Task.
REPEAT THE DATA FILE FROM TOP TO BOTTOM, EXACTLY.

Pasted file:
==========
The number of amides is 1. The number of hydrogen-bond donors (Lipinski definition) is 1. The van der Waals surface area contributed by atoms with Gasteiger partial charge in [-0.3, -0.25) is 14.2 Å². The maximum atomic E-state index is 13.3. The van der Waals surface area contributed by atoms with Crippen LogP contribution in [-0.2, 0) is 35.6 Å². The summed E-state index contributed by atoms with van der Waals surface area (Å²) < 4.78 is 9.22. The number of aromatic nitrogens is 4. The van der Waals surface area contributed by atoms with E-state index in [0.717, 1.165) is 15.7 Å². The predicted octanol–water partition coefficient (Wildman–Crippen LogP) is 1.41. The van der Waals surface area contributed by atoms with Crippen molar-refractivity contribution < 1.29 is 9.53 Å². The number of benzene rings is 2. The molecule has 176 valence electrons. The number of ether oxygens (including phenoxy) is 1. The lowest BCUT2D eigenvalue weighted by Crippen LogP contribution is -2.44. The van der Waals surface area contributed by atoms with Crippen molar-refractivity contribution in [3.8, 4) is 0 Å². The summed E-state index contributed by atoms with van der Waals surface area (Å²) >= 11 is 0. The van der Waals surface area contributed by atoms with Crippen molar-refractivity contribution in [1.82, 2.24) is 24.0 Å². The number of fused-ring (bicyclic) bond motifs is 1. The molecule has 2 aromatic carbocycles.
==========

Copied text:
The number of amides is 1. The number of hydrogen-bond donors (Lipinski definition) is 1. The van der Waals surface area contributed by atoms with Gasteiger partial charge in [-0.3, -0.25) is 14.2 Å². The maximum atomic E-state index is 13.3. The van der Waals surface area contributed by atoms with Crippen LogP contribution in [-0.2, 0) is 35.6 Å². The summed E-state index contributed by atoms with van der Waals surface area (Å²) < 4.78 is 9.22. The number of aromatic nitrogens is 4. The van der Waals surface area contributed by atoms with E-state index in [0.717, 1.165) is 15.7 Å². The predicted octanol–water partition coefficient (Wildman–Crippen LogP) is 1.41. The van der Waals surface area contributed by atoms with Crippen molar-refractivity contribution < 1.29 is 9.53 Å². The number of benzene rings is 2. The molecule has 176 valence electrons. The number of ether oxygens (including phenoxy) is 1. The lowest BCUT2D eigenvalue weighted by Crippen LogP contribution is -2.44. The van der Waals surface area contributed by atoms with Crippen molar-refractivity contribution in [3.8, 4) is 0 Å². The summed E-state index contributed by atoms with van der Waals surface area (Å²) >= 11 is 0. The van der Waals surface area contributed by atoms with Crippen molar-refractivity contribution in [1.82, 2.24) is 24.0 Å². The number of fused-ring (bicyclic) bond motifs is 1. The molecule has 2 aromatic carbocycles.